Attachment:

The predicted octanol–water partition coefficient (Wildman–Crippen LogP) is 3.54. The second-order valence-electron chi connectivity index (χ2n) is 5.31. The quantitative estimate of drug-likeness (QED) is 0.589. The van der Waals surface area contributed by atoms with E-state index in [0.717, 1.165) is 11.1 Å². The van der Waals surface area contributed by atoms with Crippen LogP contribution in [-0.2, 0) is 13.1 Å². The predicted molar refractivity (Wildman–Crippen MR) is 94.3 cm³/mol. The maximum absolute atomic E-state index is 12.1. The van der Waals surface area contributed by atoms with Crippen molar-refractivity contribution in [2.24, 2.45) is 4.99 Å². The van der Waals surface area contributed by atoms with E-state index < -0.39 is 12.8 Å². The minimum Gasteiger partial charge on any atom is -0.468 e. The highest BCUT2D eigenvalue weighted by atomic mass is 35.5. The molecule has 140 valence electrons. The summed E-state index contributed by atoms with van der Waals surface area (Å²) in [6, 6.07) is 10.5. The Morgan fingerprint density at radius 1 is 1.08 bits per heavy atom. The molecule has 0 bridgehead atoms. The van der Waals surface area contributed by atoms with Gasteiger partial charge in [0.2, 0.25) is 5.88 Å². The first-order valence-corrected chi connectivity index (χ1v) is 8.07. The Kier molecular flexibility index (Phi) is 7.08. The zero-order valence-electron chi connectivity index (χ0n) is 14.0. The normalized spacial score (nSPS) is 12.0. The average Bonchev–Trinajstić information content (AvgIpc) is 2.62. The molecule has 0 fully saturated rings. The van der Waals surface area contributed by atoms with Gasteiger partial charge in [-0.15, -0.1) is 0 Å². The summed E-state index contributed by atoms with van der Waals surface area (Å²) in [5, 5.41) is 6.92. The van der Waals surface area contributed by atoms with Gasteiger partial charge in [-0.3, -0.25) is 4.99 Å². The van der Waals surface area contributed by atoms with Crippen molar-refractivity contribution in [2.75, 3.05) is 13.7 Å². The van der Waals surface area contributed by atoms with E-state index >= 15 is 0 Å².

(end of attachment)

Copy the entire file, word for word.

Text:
The predicted octanol–water partition coefficient (Wildman–Crippen LogP) is 3.54. The second-order valence-electron chi connectivity index (χ2n) is 5.31. The quantitative estimate of drug-likeness (QED) is 0.589. The van der Waals surface area contributed by atoms with E-state index in [0.717, 1.165) is 11.1 Å². The van der Waals surface area contributed by atoms with Crippen LogP contribution in [-0.2, 0) is 13.1 Å². The predicted molar refractivity (Wildman–Crippen MR) is 94.3 cm³/mol. The maximum absolute atomic E-state index is 12.1. The van der Waals surface area contributed by atoms with Crippen molar-refractivity contribution in [2.24, 2.45) is 4.99 Å². The van der Waals surface area contributed by atoms with E-state index < -0.39 is 12.8 Å². The minimum Gasteiger partial charge on any atom is -0.468 e. The highest BCUT2D eigenvalue weighted by atomic mass is 35.5. The molecule has 140 valence electrons. The summed E-state index contributed by atoms with van der Waals surface area (Å²) in [6, 6.07) is 10.5. The Morgan fingerprint density at radius 1 is 1.08 bits per heavy atom. The molecule has 0 bridgehead atoms. The van der Waals surface area contributed by atoms with Gasteiger partial charge in [0.2, 0.25) is 5.88 Å². The first-order valence-corrected chi connectivity index (χ1v) is 8.07. The Kier molecular flexibility index (Phi) is 7.08. The zero-order valence-electron chi connectivity index (χ0n) is 14.0. The normalized spacial score (nSPS) is 12.0. The average Bonchev–Trinajstić information content (AvgIpc) is 2.62. The molecule has 0 fully saturated rings. The van der Waals surface area contributed by atoms with Gasteiger partial charge in [-0.15, -0.1) is 0 Å². The summed E-state index contributed by atoms with van der Waals surface area (Å²) in [5, 5.41) is 6.92. The van der Waals surface area contributed by atoms with Gasteiger partial charge in [-0.3, -0.25) is 4.99 Å². The van der Waals surface area contributed by atoms with Crippen molar-refractivity contribution in [2.75, 3.05) is 13.7 Å². The van der Waals surface area contributed by atoms with E-state index >= 15 is 0 Å².